Supreme Court Blocks Abortion Restrictions in Louisiana

Supreme Court

Supreme Court

The law in question was Louisiana's Unsafe Abortion Protection Act of 2014, which required that doctors performing abortions must "h$3 ave active admitting privileges to a hospital that is located not further than thirty miles from the location at which the abortion is performed or induced and that provides obstetrical or gynecological health care services". In the 5-4 ruling, Chief Justice John Roberts joined with his liberal colleagues on the court.

So much of what the court has done in recent weeks has been through emergency appeals, cases that call for temporary, yet often revealing, votes. After a trial, that judge found that two of the remaining three abortion clinics in the state would have to close because they would not have a doctor who could obtain admitting privileges. Similarly, the 5th Circuit acknowledged that it did not have any evidence that the Louisiana admitting-privileges requirement would help the health or safety of any women, even though it created a burden on providers and their patients. But the 5th U.S. Circuit Court of Appeals reversed, finding that Act 620 created a tangible (but limited) benefit without seriously inhibiting abortion access.

Given that Gorsuch, Alito and Thomas did not sign on to Kavanaugh's dissent, their motives are a bit more hard to ascertain (yet still pretty obvious given their conservative view of abortion). Without discussing specific justices, Susan B. Anthony List president Marjorie Dannenfelser lamented that the "Supreme Court continues a disappointing trend of avoiding their responsibility on decisions concerning abortion [.] The Court should not prevent state legislators from doing the job they were elected by their constituents to do".

Roe v. Wade, she says, will die "not with a bang, but with a million little distinctions that judges will draw to limit the impact of any cases that invalidate restrictions on abortion". It would have placed Roberts right alongside the justice who accused the Clintons of running a political hit campaign against his Supreme Court nomination once credible allegations of sexual assault against him surfaced.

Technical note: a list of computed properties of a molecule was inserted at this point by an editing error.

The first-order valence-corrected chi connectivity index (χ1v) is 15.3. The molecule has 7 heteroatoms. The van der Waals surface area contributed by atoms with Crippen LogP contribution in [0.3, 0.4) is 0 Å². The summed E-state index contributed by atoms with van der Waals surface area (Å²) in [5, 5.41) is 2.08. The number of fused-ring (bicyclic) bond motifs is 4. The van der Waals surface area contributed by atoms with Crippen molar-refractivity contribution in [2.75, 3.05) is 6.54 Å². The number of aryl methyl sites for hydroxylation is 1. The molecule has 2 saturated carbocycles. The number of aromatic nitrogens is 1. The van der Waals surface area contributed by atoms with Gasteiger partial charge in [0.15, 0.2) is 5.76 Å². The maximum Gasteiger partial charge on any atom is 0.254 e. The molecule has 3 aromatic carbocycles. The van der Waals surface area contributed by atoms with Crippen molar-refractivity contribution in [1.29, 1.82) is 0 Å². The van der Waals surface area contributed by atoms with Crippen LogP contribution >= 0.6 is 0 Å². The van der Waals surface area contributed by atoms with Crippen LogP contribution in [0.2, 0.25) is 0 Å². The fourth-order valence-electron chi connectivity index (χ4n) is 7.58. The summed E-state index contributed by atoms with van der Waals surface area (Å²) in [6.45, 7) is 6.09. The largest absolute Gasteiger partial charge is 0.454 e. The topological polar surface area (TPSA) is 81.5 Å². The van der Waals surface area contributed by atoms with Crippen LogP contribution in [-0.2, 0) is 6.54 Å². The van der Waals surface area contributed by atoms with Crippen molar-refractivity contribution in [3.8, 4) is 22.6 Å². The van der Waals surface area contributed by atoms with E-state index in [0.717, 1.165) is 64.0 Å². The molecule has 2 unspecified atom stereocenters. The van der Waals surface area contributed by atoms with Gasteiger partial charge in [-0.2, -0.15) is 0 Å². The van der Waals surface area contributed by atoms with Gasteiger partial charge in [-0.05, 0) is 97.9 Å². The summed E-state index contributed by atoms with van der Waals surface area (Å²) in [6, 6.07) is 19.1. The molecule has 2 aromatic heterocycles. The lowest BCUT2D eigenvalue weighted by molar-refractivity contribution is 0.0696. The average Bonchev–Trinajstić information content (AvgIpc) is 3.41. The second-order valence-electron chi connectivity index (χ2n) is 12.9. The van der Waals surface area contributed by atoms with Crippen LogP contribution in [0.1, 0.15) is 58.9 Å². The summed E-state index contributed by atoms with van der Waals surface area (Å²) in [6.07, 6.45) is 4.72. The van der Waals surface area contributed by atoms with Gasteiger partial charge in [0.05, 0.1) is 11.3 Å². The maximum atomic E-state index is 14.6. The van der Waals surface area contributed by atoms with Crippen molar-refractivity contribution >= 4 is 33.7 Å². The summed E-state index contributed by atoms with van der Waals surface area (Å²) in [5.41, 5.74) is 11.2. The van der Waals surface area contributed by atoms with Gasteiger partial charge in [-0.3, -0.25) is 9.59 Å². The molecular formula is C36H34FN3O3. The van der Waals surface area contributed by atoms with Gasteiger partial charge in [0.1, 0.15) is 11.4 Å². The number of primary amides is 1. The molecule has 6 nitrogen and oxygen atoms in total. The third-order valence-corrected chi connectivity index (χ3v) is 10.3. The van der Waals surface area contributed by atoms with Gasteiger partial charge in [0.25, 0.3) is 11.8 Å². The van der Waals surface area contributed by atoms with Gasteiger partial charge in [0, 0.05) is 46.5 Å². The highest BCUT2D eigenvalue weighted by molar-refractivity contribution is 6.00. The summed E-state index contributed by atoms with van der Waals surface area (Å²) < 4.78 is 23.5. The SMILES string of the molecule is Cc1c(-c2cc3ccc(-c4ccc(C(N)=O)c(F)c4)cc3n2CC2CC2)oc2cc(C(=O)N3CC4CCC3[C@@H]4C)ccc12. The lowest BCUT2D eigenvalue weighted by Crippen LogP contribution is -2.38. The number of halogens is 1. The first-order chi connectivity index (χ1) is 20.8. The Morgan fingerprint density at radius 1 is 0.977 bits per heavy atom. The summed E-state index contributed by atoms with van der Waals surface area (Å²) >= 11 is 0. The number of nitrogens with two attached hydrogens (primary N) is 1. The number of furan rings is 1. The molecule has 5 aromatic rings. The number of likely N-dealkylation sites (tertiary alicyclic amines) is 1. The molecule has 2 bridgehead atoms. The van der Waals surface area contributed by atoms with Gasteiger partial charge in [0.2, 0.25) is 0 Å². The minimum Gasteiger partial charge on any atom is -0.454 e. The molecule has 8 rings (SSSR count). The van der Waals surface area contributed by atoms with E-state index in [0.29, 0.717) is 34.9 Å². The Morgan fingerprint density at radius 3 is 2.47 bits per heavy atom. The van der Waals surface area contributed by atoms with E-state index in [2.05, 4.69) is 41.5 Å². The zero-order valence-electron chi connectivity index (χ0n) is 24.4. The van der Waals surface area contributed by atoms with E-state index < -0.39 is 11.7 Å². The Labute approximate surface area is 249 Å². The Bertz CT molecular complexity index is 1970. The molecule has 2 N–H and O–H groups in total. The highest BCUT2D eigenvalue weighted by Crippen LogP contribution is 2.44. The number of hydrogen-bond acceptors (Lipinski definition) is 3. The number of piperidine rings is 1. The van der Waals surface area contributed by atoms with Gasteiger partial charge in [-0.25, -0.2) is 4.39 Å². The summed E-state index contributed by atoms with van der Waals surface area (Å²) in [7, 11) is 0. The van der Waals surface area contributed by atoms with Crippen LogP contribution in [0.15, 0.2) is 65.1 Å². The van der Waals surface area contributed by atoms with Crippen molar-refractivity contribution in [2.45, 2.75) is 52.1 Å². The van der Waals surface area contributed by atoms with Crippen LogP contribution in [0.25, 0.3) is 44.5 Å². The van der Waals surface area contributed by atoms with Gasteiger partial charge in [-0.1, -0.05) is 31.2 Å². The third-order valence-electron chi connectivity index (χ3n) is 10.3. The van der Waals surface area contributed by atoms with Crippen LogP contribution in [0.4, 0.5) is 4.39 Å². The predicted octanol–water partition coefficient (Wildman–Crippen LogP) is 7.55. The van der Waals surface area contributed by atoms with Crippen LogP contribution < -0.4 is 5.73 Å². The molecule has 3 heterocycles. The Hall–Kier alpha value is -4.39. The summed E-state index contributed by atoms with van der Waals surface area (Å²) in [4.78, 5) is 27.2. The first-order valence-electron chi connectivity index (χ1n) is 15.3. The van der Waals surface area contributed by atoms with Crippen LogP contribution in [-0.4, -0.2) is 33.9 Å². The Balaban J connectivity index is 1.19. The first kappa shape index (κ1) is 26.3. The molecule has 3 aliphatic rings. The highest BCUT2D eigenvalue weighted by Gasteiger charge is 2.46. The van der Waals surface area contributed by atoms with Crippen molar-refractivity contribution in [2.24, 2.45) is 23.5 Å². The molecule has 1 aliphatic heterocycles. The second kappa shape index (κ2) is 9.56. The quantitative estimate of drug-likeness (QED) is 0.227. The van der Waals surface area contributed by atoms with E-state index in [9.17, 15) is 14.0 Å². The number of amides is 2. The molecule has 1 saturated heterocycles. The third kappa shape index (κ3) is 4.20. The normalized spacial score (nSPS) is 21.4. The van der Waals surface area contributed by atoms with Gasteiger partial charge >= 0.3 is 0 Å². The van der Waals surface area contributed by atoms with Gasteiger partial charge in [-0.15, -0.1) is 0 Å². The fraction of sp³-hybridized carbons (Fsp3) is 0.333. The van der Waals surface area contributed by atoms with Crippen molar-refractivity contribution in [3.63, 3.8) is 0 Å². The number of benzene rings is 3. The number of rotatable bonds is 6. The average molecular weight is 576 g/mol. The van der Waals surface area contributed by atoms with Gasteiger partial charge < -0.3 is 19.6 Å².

Supreme Court Justice Brett Kavanaugh's dissenting opinion on the case of June Medical Services v. Eleven judges on the appeals court are Republican appointees, five of them Trump appointees.

The Supreme Court, divided 5-4, has temporarily blocked implementation of a Louisiana abortion law almost identical to the Texas law the high court struck down in 2016. Louisiana's law is strikingly similar to a Texas measure the justices struck down in 2016. The law was challenged nearly immediately upon passage and had been held from taking effect by legal challenges since it was passed.

During Brett Kavanaugh's confirmation hearing, he put on a dog-and-pony show while trying to paint a picture of a justice simply interested in the law, and as his quote at the top of this story demonstrates, he made it seem as if he would respect precedent. "I would be very surprised if he regards the Court's 2016 decision in Whole Woman's Health v. Hellerstedt (from which he dissented) as sound precedent".

He concluded that "at most, only 30 percent of women" seeking abortions in Louisiana would be affected. The best way to find out which prediction was right, he added, would be to let the law take effect.

"By construing "undue burden" only as applied to specific doctors (and thus women), Justice Kavanaugh's logic would allow all kinds of pointless regulations, as long as doctors could somehow comply with them", Michaelson notes.

National abortion rights groups including Planned Parenthood and NARAL drew attention to Kavanaugh's dissent Friday, as did Sen. Take action at the Supreme Court with us. Justices could decide to bring the case before the court as soon as this spring.

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